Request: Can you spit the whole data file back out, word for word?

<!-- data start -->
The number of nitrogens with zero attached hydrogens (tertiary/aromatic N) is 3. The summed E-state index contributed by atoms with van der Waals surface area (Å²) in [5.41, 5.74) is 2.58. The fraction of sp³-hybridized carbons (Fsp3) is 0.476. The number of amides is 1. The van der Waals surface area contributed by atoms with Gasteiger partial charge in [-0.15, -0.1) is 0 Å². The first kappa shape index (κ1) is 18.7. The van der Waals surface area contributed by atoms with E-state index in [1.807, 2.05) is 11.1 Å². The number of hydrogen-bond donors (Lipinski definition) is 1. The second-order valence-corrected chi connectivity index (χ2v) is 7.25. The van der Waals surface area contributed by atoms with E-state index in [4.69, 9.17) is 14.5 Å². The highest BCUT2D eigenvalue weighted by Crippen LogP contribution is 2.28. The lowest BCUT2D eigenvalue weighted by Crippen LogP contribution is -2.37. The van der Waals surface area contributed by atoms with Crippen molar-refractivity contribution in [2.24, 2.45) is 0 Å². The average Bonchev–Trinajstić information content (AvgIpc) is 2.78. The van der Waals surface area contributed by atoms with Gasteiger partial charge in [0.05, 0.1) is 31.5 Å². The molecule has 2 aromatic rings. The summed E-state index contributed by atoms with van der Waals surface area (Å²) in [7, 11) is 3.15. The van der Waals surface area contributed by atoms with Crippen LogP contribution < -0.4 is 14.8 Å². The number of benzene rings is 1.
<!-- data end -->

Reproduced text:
The number of nitrogens with zero attached hydrogens (tertiary/aromatic N) is 3. The summed E-state index contributed by atoms with van der Waals surface area (Å²) in [5.41, 5.74) is 2.58. The fraction of sp³-hybridized carbons (Fsp3) is 0.476. The number of amides is 1. The van der Waals surface area contributed by atoms with Gasteiger partial charge in [-0.15, -0.1) is 0 Å². The first kappa shape index (κ1) is 18.7. The van der Waals surface area contributed by atoms with E-state index in [1.807, 2.05) is 11.1 Å². The number of hydrogen-bond donors (Lipinski definition) is 1. The second-order valence-corrected chi connectivity index (χ2v) is 7.25. The van der Waals surface area contributed by atoms with E-state index in [4.69, 9.17) is 14.5 Å². The highest BCUT2D eigenvalue weighted by Crippen LogP contribution is 2.28. The lowest BCUT2D eigenvalue weighted by Crippen LogP contribution is -2.37. The van der Waals surface area contributed by atoms with Crippen molar-refractivity contribution in [2.24, 2.45) is 0 Å². The average Bonchev–Trinajstić information content (AvgIpc) is 2.78. The van der Waals surface area contributed by atoms with Gasteiger partial charge in [0.05, 0.1) is 31.5 Å². The molecule has 2 aromatic rings. The summed E-state index contributed by atoms with van der Waals surface area (Å²) in [7, 11) is 3.15. The van der Waals surface area contributed by atoms with Crippen LogP contribution < -0.4 is 14.8 Å². The number of benzene rings is 1.